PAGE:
IT’S that time of year again — John Lewis has released its Christmas advert and gifts and decorations are appearing in shop windows.
But experts say the countdown to the big day can make people start to feel nervous about the holidays.
While the festive season is a time of joy and celebration, for many it can also be a source of anxiety and stress.
People are feeling the pressure earlier because the start of the winter sales is being pushed back in the calendar every year, psychologists say.
Dr Ree Langham at Impulse Therapy, told The Sun: “The festive season is supposed to be a time of joy, but for some people, it can be a period of stress and emotional strain.
“Referred to as Christmas creep, some can find the festive build-up very triggering, and overconsumption patterns can have a negative effect on well-being.”
Dr Sarah Boss, clinical director of The Balance, said: “The commercialisation of the holiday season, with sales and decorations now appearing in October, can lead to a sense of urgency and also remind us that we’ve got lots of tasks and shopping to do.
“This can all create feelings of panic internally. The festive season can also resurrect feelings of personal memories and emotional triggers, which can further make us anxious.”
Signs you’re suffering from the creep are the same as those caused by regular stress.
They include anxiety, sadness, headaches, body aches, struggling to sleep and irritability.
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These are especially likely during the cost of living crisis, when the financial pressures of the holiday season can affect people’s mental health negatively.
Feelings of inadequacy can also be triggered by worrying you’re falling behind in Christmas preparations, according to Rachel Matthews, of the British Association for Counselling and Psychotherapy.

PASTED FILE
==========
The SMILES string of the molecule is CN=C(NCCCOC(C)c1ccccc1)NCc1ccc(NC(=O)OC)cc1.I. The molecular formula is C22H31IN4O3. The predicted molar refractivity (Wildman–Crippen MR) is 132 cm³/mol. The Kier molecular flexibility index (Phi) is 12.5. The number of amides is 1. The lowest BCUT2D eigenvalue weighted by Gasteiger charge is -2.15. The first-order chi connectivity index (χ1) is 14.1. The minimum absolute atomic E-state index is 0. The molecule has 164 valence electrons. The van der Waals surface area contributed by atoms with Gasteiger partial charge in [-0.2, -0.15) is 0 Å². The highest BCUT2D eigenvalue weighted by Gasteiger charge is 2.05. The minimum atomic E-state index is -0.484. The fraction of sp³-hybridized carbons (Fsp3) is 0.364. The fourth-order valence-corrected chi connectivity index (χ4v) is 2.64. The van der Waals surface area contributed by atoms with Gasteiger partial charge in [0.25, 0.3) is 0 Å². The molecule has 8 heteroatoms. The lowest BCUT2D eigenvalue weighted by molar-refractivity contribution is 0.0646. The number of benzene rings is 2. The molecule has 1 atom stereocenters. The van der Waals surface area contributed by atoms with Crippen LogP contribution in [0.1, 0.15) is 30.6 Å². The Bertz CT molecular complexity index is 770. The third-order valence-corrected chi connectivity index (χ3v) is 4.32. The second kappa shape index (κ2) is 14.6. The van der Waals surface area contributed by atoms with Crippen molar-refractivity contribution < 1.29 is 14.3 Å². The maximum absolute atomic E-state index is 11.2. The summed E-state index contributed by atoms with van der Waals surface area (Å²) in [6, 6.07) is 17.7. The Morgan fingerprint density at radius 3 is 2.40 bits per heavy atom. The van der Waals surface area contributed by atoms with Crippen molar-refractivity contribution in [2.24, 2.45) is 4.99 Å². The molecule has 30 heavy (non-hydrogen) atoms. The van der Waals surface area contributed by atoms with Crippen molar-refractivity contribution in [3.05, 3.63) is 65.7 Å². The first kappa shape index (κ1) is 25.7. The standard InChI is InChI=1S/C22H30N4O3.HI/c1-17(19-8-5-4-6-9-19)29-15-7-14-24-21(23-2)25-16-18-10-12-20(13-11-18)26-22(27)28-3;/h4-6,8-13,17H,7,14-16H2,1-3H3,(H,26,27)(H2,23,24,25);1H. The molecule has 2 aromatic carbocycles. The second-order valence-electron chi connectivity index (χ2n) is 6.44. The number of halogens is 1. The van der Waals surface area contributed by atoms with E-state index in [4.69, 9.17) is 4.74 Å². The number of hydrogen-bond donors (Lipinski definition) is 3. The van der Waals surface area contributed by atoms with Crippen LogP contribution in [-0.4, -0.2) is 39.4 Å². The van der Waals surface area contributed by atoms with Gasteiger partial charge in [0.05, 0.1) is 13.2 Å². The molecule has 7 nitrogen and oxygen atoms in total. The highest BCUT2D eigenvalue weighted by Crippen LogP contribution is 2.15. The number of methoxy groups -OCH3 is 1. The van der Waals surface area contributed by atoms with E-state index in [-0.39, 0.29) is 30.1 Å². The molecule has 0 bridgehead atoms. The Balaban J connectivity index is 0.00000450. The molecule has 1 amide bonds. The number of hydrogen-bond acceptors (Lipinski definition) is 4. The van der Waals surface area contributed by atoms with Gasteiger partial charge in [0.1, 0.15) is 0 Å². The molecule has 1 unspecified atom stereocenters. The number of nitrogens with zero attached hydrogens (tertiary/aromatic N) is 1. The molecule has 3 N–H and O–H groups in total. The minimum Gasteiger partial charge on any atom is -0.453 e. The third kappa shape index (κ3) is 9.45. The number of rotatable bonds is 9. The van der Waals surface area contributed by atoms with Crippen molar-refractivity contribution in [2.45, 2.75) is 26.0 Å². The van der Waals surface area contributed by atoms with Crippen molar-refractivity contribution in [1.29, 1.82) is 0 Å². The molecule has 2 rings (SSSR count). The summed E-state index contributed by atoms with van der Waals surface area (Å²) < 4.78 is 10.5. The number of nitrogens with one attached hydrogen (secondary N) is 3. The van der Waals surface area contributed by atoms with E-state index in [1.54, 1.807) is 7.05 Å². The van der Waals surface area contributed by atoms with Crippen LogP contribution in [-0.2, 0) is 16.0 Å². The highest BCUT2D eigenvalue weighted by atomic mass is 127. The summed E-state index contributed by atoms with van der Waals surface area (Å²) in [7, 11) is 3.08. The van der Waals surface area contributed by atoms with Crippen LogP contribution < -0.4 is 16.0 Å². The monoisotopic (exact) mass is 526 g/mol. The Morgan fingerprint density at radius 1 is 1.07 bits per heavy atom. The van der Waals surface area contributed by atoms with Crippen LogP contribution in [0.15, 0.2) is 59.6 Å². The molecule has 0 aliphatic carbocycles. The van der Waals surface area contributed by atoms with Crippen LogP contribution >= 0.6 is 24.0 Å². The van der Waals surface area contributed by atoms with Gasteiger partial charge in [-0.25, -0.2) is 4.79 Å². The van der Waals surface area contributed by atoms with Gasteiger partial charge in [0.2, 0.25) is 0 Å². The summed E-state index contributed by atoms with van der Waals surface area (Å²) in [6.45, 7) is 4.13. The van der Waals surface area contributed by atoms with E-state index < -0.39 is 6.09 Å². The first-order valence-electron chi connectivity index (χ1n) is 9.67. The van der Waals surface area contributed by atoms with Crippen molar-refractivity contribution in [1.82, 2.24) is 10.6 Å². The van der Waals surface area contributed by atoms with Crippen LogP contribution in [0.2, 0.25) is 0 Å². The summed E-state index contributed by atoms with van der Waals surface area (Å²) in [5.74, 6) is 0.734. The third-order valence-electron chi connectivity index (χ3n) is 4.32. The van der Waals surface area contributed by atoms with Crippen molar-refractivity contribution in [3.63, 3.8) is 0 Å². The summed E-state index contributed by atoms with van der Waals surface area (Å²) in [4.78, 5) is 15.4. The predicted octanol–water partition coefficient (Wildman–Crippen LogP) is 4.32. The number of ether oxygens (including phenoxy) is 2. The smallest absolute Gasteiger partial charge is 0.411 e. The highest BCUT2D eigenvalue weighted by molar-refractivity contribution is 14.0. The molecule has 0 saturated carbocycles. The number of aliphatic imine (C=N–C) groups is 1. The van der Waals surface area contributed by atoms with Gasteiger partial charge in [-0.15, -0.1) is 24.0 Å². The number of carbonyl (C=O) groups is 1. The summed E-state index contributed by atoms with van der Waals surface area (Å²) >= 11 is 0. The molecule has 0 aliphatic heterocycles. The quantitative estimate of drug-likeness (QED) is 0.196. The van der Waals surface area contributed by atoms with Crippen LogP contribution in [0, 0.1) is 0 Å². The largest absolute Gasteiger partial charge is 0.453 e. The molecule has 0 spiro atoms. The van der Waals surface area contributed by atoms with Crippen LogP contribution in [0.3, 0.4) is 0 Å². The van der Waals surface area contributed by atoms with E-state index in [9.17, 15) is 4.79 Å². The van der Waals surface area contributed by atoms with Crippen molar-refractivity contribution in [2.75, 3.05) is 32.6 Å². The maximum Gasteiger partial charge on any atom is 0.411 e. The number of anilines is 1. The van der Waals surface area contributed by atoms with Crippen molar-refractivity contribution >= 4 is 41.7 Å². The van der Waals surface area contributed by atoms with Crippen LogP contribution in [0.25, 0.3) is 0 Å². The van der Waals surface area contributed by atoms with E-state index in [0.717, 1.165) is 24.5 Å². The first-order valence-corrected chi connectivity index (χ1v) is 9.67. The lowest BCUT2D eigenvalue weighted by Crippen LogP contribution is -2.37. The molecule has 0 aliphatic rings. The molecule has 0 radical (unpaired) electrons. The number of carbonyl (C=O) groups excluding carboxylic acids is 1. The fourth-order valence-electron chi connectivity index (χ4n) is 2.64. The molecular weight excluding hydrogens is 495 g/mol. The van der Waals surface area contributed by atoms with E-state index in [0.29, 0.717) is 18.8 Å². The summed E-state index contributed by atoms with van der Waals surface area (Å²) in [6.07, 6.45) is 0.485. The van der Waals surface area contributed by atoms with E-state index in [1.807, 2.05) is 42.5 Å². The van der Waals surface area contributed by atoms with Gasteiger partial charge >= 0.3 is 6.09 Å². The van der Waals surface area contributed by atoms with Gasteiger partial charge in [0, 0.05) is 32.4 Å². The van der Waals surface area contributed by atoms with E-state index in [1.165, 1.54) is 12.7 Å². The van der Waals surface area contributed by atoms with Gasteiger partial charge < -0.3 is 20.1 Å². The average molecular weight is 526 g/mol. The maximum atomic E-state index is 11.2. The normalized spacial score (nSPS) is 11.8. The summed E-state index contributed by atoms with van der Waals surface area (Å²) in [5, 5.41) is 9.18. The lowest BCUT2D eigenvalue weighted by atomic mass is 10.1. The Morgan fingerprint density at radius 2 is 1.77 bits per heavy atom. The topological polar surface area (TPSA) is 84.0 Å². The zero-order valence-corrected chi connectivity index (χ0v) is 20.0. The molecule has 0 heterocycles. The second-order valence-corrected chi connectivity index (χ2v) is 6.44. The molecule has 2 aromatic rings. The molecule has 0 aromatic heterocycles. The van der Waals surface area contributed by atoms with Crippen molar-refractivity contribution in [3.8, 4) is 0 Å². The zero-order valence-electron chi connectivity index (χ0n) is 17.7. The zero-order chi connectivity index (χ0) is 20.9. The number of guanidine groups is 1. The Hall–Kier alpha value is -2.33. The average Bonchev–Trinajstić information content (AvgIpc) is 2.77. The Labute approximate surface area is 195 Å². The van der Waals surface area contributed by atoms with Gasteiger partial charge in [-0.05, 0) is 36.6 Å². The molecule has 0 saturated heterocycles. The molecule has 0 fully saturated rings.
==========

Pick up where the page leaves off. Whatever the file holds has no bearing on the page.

She told Patient UK: “We need to accept, without guilt, that Christmas can be a challenging time.
“Being honest with ourselves is the first step, and accepting the reality of the situation rather than adding additional pressure to it.”
What to do to treat Christmas creep
1. Plan ahead
The festive season can feel like a rollercoaster, with family plans all coming at once at the same time you feel pressure at work to get ahead before time off.
Experts suggest you create an action plan to help relieve some of this stress.
Make a list of all the things you need to do and prioritise them by what is most important.
This can help relieve tension, knowing everything has been planned for and you do not have to remember all commitments over the period.
2. Put yourself first
Taking care of yourself makes it easier for you to take care of others.
Setting time aside to do things you enjoy and making sure you get in your regular exercise are important ways to stay sane over Christmas.
Similarly, don’t let the busy schedule impact your normal night routine — getting a good night’s sleep is vital.
Dr Boss said: “There are various coping strategies.
“Mindfulness and self-care can help in the hectic period, keeping individuals balanced and grounded.
“This includes yoga, breathwork and meditation.”
3. Set a budget
Feeling out of control with your finances can induce anxiety.
Christmas can increase the risk of this happening, so it is important you set a budget to put yourself in charge and reduce feelings of stress.
Don’t forget to factor in regular costs like heating and energy bills, which might be higher if you have family over or are spending more time indoors while off work.
4. Don’t be afraid to say no
It can often feel like you have to say yes to every event you’re invited to in December.
However, it is important to say no to things you know you won’t enjoy or will cause more stress than they are worth.
Dr Langham said: “It’s important that individuals are aware of their triggers
“Don’t be afraid to say no to commitments or events if you feel like things are getting too much.”
5. Be honest
Being open about feelings of stress or anxiety around Christmas is important.
Friends and family members may also be feeling overwhelmed, so talking about it can help you normalise some of the issues.
If you are struggling with your mental health, it may be helpful to talk to a doctor or self-refer for counselling on the NHS.
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Dr Langham said: “Professional help can be effective and can help you to understand the thought processes behind behaviours as well as develop healthy coping strategies.
“With early intervention and knowledge of Christmas creep and its potential triggers, you can enjoy the festive seasons without risk.”
6 signs you’re suffering from the ‘Christmas creep’
Holiday stress symptoms are similar to regular stress symptoms.
- Body aches
- Struggling to sleep
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